Artsy!Dartsy! Weekly!

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Vancouver has a vibrant art and design scene. It is our mission to make this stimulating world accessible to everyone.

Artsy!Dartsy! is Vancouver’s online Art & Design event guide. Offering comprehensive event listings since 2008, the site is updated daily to promote current and upcoming exhibits, lectures and shows. It is a resource for casual art-goers, industry professionals and tourists. With a user-friendly format, information is sorted by media, venue, schedule and location as well as handy street maps.

For the full listing please head to Artsy-Dartsy.com.

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ArtsyDartsy.com is conducting an un-official poll on the Vancouver Art Gallery proposed relocation. Please take 90 secs and take the poll. Feel free to pass on the link. http://bit.ly/gfhTsr

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Vancouver Art Gallery currently is having a great show called WE: Vancouver – 12 Manifestos for the city which is on now till May 1, 2011.

‘This exhibition brings together more than forty recent projects from various disciplines—architecture and design, art and visual culture, literature and activism—that are produced in Vancouver and reflect uniquely on the city. Individual or collective, they are realized by people who propose new ways we might inhabit this place.

WE: Vancouver is organized around the principle of the manifesto, a form of public declaration, often polemical and revolutionary. The twelve manifestos of WE: Vancouver are as elemental and direct as the projects that inspired them. Each one is a verb: an action describing the ways we encounter and experience the city, as well as how we might envision it anew.’

borrowed from the microsite!

Highlights:

Birming Ham & Wood – Mountain View Cemetery

The cemetery has been hosting some great cultural events as of late. The building is spectacular.

‘Vancouver’s only cemetery has one of the most open and breathtaking views in the city, yet is tightly surrounded by a dense network of commercial, residential and public buildings housing a culturally diverse and continually evolving community. The carefully designed cemetery buildings are subtly linked to the landscape by blending views of the site’s expansive lawns and majestic mountains with easy access to intimate and subdued spaces that provide for necessary moments of privacy and contemplation. A surprisingly varied series of rooms and courtyards grouped around the Celebration Hall provide the key that allows this important community space to function both as a site for private remembrance and a space for public celebration.

Responding to the need to revitalize and activate the cemetery as a place of interaction and reflection, as well as tangibly link it to its community, Manager Glen Hodges has initiated an ambitious program of public art projects that foster new ways to think about mortality and the fundamental continuity between life and death.’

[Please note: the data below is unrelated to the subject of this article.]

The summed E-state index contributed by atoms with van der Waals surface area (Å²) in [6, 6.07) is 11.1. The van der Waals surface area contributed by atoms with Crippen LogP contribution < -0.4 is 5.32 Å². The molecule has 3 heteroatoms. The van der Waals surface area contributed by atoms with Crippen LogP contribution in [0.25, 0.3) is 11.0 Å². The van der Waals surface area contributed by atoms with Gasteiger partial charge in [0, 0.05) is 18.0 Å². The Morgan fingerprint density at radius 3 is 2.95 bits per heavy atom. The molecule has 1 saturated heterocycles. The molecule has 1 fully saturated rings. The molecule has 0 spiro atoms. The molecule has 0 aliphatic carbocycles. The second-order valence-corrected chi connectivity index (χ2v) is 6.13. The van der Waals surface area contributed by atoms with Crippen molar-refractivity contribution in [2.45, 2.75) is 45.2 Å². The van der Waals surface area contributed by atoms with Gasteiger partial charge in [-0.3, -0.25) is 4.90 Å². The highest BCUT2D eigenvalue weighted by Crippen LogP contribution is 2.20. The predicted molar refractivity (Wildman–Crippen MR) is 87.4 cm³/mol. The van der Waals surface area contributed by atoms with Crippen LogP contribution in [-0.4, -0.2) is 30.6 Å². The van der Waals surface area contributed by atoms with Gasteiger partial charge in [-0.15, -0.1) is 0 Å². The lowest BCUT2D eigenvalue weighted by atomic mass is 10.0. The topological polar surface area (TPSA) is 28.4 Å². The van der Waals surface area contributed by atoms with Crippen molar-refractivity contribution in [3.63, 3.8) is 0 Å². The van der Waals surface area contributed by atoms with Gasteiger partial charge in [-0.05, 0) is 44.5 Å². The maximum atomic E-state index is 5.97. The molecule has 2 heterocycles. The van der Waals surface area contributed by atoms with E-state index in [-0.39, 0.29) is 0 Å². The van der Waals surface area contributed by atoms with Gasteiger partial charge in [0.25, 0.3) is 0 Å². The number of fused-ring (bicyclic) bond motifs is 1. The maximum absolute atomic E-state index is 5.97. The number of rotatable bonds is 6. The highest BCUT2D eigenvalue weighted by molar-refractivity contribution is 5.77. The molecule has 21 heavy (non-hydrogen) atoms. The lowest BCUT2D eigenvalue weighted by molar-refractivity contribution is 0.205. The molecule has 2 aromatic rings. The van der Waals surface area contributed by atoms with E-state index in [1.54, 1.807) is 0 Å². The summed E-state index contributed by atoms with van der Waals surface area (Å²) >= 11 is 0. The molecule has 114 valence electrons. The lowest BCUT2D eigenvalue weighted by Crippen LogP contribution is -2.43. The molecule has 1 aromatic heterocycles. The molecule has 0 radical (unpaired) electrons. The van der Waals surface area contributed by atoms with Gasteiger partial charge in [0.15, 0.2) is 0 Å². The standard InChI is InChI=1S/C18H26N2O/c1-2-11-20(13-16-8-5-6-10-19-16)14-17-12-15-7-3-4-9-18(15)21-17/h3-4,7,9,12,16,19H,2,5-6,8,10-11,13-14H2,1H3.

Natalie Purschwitz: Makeshift

We’ve been following Natalie Purschwitz Makeshift project for the last year and now you can see her entire handmade wardrobe on display!

‘In the autumn of 2009 clothing designer Natalie Purschwitz embarked on an exceptional challenge, choosing to produce all of the clothing that she would wear for the period of one year. The parameters of Makeshift were laid out in the introduction to her blog. “I will only wear things that I have made myself,” she stated. “Initially this may seem like a reasonable task, but it will include all of my clothes, socks, shoes, underwear, coats, jackets, hats, bathing suits, accessories and anything else I might need to protect my body from the elements while trying to lead a fulfilling life.”

Part conceptual art, part clothing design and part social experiment, the project was straightforward in principle, but defined by a complex set of constraints and overshadowed by the constant and mind-numbing demand for reinvention. Choice is often perceived as a kind of freedom, a prerequisite for invention, a laissez-faire moment of opportunity, but it is also a responsibility, a set of decisions that must be calculated, judged and rendered.’

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The Goodweather Collective: Roundabout Vancouver

‘The Goodweather Collective is a group of emerging designers who work across media and disciplines with a consistent interest in the built environment and the analysis of its construction. With a finely tuned sense of humour, they have constructed a recasting of Vancouver’s traffic roundabouts that takes us on a detour through time and space to imagine another type of city.’

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‘This imagined place is created through a network of roundabouts, one at every existing intersection. While the present City of Vancouver sanctions various treatments for the centre space of roundabouts—community gardens, a monumental rock, and so on—in this “retroprojective” proposal, The Goodweather Collective offers us an alternative vision of the not-so-distant past, one wherein forward-thinking city planners leave an old-growth tree at the centre of each future roundabout.’

This is a great exhibit hosted by the Vancouver Art Gallery that features many local talents. Go see what our city is up to and get inspired!

We: Vancouver